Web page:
Review: Hang Wire by Adam Christopher

Hang Wire
Author: Adam Christopher
Genre: Urban Fantasy
To Be Published: January 28th 2014
Publisher: Angry Robot
Source: ARC via Netgalley
Find: Goodreads
When Ted Hall's birthday dinner in San Francisco's famous Chinatown ends with an explosion, the fire department blames a gas leak, but when Ted finds strange, personalised messages from the restaurant's fortune cookies scattered around his apartment, his suspicions are aroused, particularly as his somnambulant travels appear to coincide with murders by the notorious Hang Wire Killer.

Meanwhile, the circus has come to town, but the Celtic dancers are taking their pagan act a little too seriously and the manager of the Olde Worlde Funfair has started talking to his vintage machines. And while the new acrobat is wowing the crowds, his frequent absences are causing tension among the performers.

Out in the city there are other new arrivals, immortals searching for an ancient power which has been unleashed, awakening something awful buried deep beneath the San Andreas fault... a primal evil which, if not stopped, will destroy the entire world.

The city of San Francisco doesn't know it yet but they're on the verge of total annihilation, and it all starts with an exploding fortune cookie during the birthday of a Bay Area blogger named Ted. It actually almost happened several times before (see: 1906 earthquake), but now with the circus in town, a few gods from long forgotten mythology in the mix, and a serial killer known as the Hang Wire Killer running loose around the city, things are looking a lot more serious.

There's certainly a lot packed into this book with a little bit of everything for everyone, and yet I didn't really like it as much as I thought it would. I was really hooked by the beginning as it (quite literally) started off with a bang, but the plot quickly became convoluted and I slowly started to lose interest.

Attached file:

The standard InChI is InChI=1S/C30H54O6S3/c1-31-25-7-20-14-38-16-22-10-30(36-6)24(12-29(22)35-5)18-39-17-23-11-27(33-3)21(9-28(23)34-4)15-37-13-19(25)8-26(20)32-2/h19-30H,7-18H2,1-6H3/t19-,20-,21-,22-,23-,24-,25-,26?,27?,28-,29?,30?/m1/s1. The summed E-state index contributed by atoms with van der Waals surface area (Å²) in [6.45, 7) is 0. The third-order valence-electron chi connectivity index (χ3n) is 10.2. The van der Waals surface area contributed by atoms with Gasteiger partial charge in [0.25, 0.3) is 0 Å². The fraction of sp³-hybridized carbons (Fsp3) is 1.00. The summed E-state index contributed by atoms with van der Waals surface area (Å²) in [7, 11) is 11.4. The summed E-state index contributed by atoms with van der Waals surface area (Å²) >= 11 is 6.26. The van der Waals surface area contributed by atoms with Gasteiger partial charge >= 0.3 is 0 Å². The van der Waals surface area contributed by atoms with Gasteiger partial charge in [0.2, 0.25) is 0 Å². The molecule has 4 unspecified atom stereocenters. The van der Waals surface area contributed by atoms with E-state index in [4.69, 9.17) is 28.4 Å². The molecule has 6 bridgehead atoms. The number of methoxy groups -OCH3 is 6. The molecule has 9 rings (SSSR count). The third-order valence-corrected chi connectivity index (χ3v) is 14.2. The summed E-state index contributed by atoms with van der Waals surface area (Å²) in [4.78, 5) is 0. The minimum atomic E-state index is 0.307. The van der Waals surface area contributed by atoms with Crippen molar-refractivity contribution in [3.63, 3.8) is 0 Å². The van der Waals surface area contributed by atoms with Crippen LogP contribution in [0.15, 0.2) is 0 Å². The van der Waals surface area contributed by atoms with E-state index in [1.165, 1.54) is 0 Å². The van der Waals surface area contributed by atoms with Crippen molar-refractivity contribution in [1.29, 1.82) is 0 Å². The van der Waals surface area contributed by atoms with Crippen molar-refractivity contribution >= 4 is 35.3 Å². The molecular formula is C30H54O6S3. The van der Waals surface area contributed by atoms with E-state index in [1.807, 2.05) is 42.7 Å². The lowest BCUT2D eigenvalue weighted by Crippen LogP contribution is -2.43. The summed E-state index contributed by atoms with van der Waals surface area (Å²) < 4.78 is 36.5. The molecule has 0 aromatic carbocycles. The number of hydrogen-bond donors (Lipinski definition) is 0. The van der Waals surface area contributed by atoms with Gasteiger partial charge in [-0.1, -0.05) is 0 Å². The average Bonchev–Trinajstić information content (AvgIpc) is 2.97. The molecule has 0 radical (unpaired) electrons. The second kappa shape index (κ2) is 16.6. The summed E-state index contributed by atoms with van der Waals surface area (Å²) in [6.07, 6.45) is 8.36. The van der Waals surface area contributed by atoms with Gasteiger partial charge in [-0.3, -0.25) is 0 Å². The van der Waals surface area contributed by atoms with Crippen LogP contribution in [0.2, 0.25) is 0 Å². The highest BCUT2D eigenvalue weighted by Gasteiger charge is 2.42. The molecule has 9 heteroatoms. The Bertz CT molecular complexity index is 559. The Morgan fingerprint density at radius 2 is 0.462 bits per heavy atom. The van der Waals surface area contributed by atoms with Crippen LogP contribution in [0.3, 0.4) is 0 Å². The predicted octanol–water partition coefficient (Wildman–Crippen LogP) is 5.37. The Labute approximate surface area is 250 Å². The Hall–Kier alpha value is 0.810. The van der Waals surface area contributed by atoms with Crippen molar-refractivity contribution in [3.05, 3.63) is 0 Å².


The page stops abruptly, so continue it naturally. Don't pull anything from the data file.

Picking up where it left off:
The use of multiple perspectives was probably the best way to thoroughly explain most of the plot, but it's not one of my favorite things as a reader, especially when it includes one-time chapters of people who aren't the main focus or aren't necessarily important. One particular chapter changed points of views several times without warning which made for an annoying and confusing read.

Even though Ted Hall is touted as the main character in the blurb, there is actually very little from Ted's point of view. That was a bit disappointing because from the little that we do glimpse of him, he was probably my favorite for his personality and sense of humor which a few in the story seemed to lack. I still liked a few of the other characters, particularly Bob the blonde surfer dude who's been teaching ballroom dancing by the beach for last few centuries and Benny, a small Korean girl with an affinity for the word "dude." On the other hand, I found myself wanting to skip Joel's chapters most of the time. As the representative antagonist of the story, Joel is certainly creepy enough, but his chapters are often repetitive and didn't really add anything new to the story after a while.
Ted decided he didn't like Zane after all. He probably didn't like football. Ted didn't like football either, but that was beside the point.
Adam Christopher relies heavily on repetition to build up the tension in the story. It worked to convey an impending sense of doom up to a certain point, but then it just reached a limit where I might just have to throw a book at someone if I ever heard certain phrases again.

Things I never want to hear about again:
  • Something moving / something else / something under...
  • The coin in his pocket being cold.
  • Italicized it, they, and them.
To really illustrate how repetitive the writing could be, I must give a shout out to one part in the story that mentioned that the weather was "hot enough to fry an egg" about three times in the span of three consecutive paragraphs.

Plot wise, I did enjoy the story. It kept me on my toes and kept me wondering who it and they were. I also enjoyed the dash of mythology thrown into it and the sense of the mystical that the circus theme always brings. The writing style, however, left a lot to be desired.


  1. That's what can totally ruin a book for me; when the writer just gets so carried away with these endlessly repetitive descriptions that I end up being taken out of the story because I'm so frustrated.

    I'm reading this book Legend right now and that's one of my big issues with it. The author keeps repeating things and it's so distracting because all I can think is 'yeah ... you said that five seconds ago' lol.

  2. I agree, descriptions are always nice to have, but in this case, I wouldn't mind at all if they picked up a thesaurus or if they went the "less is better" route.